CME Article: Benefits of Using The Pause after Death in Emergency Departments: A Delphi Study
AbstractObjective: The Pause is a short-term, microbreak created by an emergency nurse in 2009. It provides care team members a few seconds of silence to honor a patient who has died while also honoring the efforts of the team. It is used now on four continents as a standard of care. We investigated how it is being used and why.
Methods: We used a modified Delphi methodology with purposive sampling and a descriptive approach. During the three-round Delphi, we created a data display using open, then axial coding to develop a thematic analysis. Member checking and reflexivity exercises were used to build reliability and trustworthiness of findings.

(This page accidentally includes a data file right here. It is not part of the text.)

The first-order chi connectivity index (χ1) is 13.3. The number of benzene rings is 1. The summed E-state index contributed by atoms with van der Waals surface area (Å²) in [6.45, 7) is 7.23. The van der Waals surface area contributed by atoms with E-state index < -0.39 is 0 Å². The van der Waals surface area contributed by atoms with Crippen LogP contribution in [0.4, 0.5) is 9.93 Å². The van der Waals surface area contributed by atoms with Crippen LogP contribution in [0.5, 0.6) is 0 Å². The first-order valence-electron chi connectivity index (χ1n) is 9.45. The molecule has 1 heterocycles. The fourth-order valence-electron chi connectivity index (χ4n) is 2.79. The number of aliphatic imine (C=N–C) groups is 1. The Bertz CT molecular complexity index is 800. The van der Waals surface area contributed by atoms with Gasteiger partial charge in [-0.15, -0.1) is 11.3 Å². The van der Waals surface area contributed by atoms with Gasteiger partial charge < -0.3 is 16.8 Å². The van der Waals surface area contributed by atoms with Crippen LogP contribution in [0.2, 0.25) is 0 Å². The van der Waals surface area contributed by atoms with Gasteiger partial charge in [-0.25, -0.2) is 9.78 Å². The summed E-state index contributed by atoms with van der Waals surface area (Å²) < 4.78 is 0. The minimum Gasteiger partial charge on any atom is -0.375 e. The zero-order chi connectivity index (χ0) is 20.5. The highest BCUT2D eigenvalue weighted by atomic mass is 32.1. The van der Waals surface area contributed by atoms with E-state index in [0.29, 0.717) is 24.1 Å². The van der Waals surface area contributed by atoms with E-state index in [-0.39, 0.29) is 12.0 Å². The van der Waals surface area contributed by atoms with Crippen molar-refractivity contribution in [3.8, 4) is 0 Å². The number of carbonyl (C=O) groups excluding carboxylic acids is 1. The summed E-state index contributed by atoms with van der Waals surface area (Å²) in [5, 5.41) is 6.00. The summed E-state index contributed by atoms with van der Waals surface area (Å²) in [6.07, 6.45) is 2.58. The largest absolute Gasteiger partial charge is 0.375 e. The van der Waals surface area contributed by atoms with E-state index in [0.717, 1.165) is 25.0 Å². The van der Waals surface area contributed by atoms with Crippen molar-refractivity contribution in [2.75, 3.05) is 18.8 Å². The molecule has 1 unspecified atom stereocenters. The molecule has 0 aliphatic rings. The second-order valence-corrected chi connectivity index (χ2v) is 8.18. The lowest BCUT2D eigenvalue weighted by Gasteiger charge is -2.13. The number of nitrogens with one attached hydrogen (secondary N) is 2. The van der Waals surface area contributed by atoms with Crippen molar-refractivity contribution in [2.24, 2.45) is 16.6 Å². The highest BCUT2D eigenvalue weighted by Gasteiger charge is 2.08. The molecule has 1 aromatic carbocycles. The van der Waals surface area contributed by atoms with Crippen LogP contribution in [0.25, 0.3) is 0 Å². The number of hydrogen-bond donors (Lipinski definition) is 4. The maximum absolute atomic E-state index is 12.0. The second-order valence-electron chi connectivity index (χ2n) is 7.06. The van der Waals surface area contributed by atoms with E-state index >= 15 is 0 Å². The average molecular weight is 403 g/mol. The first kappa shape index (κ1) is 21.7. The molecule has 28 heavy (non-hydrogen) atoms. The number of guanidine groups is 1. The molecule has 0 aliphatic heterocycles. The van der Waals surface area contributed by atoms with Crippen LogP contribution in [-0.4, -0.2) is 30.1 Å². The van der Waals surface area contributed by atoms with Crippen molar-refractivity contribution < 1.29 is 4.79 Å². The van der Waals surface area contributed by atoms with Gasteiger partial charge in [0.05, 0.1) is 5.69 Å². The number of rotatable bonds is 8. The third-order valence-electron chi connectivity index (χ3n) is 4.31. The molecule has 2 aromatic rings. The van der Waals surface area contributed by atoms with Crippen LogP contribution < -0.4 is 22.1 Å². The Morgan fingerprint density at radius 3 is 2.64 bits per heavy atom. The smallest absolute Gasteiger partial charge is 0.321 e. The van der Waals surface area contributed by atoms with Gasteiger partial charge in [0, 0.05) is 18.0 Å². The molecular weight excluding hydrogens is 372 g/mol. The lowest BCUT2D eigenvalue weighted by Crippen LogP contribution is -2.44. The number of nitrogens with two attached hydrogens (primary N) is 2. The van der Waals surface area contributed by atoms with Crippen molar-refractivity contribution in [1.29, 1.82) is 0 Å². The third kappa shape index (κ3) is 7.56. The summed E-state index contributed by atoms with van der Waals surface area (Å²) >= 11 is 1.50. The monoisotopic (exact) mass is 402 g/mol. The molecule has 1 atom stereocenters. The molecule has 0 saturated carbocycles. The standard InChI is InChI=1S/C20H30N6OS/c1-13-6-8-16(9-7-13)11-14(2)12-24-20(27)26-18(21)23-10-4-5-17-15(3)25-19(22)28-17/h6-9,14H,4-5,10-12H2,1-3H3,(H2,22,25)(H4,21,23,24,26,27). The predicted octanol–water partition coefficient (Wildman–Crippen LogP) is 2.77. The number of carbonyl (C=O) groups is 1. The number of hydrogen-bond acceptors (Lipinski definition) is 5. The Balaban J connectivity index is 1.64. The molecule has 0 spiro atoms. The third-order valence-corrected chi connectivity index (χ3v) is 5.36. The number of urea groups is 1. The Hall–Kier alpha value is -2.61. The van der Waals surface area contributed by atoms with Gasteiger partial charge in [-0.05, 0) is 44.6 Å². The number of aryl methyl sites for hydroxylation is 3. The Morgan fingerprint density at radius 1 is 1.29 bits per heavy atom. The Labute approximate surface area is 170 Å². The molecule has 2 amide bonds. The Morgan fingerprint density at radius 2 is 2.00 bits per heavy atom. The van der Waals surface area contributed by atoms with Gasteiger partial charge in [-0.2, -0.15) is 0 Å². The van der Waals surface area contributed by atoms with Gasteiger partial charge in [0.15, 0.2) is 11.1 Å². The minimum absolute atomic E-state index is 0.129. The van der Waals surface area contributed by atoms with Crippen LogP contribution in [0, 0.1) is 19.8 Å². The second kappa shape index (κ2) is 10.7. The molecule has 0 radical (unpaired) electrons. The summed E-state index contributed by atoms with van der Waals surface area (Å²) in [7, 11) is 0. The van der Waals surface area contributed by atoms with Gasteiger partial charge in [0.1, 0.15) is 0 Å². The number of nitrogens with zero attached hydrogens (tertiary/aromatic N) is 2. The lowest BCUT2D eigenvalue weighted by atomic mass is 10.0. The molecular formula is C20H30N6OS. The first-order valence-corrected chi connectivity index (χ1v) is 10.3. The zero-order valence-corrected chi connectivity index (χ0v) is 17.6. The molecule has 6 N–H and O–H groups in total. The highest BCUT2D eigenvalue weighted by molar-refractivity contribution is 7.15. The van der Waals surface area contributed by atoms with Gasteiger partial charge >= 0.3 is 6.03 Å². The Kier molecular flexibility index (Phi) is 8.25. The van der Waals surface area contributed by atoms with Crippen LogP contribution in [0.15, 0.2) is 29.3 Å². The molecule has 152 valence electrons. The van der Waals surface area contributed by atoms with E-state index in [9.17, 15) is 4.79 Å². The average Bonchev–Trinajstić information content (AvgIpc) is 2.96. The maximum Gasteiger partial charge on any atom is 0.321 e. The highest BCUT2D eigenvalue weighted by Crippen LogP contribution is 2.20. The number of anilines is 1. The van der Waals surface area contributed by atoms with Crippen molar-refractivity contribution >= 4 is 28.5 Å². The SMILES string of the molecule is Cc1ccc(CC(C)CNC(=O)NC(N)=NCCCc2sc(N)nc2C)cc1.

Results: We analyzed 21 transcripts. The Pause is reported to be an ongoing practice in at least 23 health systems globally. Key themes such as Benefits, Self-Care, and Support of other Patients were most pertinent in our analysis.
Conclusion: The Pause is a low-risk, grassroots intervention that can be led by any member of a care team in emergency settings. It offers self-care for the individual and team. It helps emergency providers feel grounded after a death before going to treat another patient. According to our sample, The Pause helps reduce caregiver stress, which may decrease the risk for burnout. Although further research is recommended, we assert that The Pause be used as a standard of care in emergency departments across the United States.
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